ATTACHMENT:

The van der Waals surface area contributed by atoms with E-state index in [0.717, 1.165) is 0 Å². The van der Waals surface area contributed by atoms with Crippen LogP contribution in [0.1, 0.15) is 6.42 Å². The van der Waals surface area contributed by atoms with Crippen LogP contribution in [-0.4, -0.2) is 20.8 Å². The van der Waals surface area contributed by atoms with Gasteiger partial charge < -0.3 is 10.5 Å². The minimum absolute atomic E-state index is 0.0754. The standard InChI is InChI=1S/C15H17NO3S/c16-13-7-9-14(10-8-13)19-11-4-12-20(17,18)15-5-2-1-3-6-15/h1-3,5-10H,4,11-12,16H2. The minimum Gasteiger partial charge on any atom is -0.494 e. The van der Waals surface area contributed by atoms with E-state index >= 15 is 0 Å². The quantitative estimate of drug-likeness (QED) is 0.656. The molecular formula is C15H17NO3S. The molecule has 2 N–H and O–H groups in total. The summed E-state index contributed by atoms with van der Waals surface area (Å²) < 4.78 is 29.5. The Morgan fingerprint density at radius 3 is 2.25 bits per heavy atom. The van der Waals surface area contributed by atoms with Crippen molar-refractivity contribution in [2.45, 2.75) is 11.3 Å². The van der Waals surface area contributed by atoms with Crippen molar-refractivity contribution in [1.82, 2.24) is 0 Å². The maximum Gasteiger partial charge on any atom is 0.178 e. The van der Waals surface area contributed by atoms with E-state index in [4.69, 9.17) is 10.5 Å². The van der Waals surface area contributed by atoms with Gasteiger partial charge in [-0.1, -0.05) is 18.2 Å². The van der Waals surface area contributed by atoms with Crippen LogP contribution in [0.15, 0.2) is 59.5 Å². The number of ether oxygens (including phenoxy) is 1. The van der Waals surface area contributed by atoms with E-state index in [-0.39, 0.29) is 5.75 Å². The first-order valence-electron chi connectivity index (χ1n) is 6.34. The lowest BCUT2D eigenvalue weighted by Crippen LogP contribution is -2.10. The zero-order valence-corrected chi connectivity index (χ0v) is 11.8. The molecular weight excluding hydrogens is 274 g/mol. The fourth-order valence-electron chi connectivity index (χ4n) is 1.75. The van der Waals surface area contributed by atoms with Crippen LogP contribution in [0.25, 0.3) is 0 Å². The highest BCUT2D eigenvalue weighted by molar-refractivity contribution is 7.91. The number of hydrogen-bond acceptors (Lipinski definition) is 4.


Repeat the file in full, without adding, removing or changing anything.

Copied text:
The van der Waals surface area contributed by atoms with E-state index in [0.717, 1.165) is 0 Å². The van der Waals surface area contributed by atoms with Crippen LogP contribution in [0.1, 0.15) is 6.42 Å². The van der Waals surface area contributed by atoms with Crippen LogP contribution in [-0.4, -0.2) is 20.8 Å². The van der Waals surface area contributed by atoms with Gasteiger partial charge < -0.3 is 10.5 Å². The minimum absolute atomic E-state index is 0.0754. The standard InChI is InChI=1S/C15H17NO3S/c16-13-7-9-14(10-8-13)19-11-4-12-20(17,18)15-5-2-1-3-6-15/h1-3,5-10H,4,11-12,16H2. The minimum Gasteiger partial charge on any atom is -0.494 e. The van der Waals surface area contributed by atoms with E-state index >= 15 is 0 Å². The quantitative estimate of drug-likeness (QED) is 0.656. The molecular formula is C15H17NO3S. The molecule has 2 N–H and O–H groups in total. The summed E-state index contributed by atoms with van der Waals surface area (Å²) < 4.78 is 29.5. The Morgan fingerprint density at radius 3 is 2.25 bits per heavy atom. The van der Waals surface area contributed by atoms with Crippen molar-refractivity contribution in [2.45, 2.75) is 11.3 Å². The van der Waals surface area contributed by atoms with Crippen molar-refractivity contribution in [1.82, 2.24) is 0 Å². The maximum Gasteiger partial charge on any atom is 0.178 e. The van der Waals surface area contributed by atoms with E-state index in [4.69, 9.17) is 10.5 Å². The van der Waals surface area contributed by atoms with Gasteiger partial charge in [-0.1, -0.05) is 18.2 Å². The van der Waals surface area contributed by atoms with Crippen LogP contribution in [0.15, 0.2) is 59.5 Å². The number of ether oxygens (including phenoxy) is 1. The van der Waals surface area contributed by atoms with E-state index in [-0.39, 0.29) is 5.75 Å². The first-order valence-electron chi connectivity index (χ1n) is 6.34. The lowest BCUT2D eigenvalue weighted by Crippen LogP contribution is -2.10. The zero-order valence-corrected chi connectivity index (χ0v) is 11.8. The molecular weight excluding hydrogens is 274 g/mol. The fourth-order valence-electron chi connectivity index (χ4n) is 1.75. The van der Waals surface area contributed by atoms with Crippen LogP contribution in [0.25, 0.3) is 0 Å². The highest BCUT2D eigenvalue weighted by molar-refractivity contribution is 7.91. The number of hydrogen-bond acceptors (Lipinski definition) is 4.